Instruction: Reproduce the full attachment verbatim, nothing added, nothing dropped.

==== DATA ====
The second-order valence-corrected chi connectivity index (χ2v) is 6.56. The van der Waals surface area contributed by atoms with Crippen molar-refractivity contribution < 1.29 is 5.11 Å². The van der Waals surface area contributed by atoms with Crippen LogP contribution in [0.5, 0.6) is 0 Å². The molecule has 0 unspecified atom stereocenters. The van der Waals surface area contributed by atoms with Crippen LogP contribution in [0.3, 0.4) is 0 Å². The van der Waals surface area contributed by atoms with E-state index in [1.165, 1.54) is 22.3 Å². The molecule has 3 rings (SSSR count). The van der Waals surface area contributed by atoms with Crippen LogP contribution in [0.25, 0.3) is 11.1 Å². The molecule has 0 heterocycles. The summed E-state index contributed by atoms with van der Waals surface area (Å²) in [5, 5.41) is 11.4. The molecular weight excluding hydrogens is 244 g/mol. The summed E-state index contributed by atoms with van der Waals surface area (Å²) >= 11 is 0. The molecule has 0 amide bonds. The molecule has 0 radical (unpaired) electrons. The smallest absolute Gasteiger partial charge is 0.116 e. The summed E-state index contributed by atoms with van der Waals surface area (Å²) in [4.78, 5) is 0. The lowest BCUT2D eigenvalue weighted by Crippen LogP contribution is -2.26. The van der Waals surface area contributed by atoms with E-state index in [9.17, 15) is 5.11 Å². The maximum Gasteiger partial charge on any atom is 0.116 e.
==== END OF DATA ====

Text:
The second-order valence-corrected chi connectivity index (χ2v) is 6.56. The van der Waals surface area contributed by atoms with Crippen molar-refractivity contribution < 1.29 is 5.11 Å². The van der Waals surface area contributed by atoms with Crippen LogP contribution in [0.5, 0.6) is 0 Å². The molecule has 0 unspecified atom stereocenters. The van der Waals surface area contributed by atoms with Crippen LogP contribution in [0.3, 0.4) is 0 Å². The van der Waals surface area contributed by atoms with E-state index in [1.165, 1.54) is 22.3 Å². The molecule has 3 rings (SSSR count). The van der Waals surface area contributed by atoms with Crippen LogP contribution in [0.25, 0.3) is 11.1 Å². The molecule has 0 heterocycles. The summed E-state index contributed by atoms with van der Waals surface area (Å²) in [5, 5.41) is 11.4. The molecular weight excluding hydrogens is 244 g/mol. The summed E-state index contributed by atoms with van der Waals surface area (Å²) >= 11 is 0. The molecule has 0 amide bonds. The molecule has 0 radical (unpaired) electrons. The smallest absolute Gasteiger partial charge is 0.116 e. The summed E-state index contributed by atoms with van der Waals surface area (Å²) in [4.78, 5) is 0. The lowest BCUT2D eigenvalue weighted by Crippen LogP contribution is -2.26. The van der Waals surface area contributed by atoms with E-state index in [9.17, 15) is 5.11 Å². The maximum Gasteiger partial charge on any atom is 0.116 e.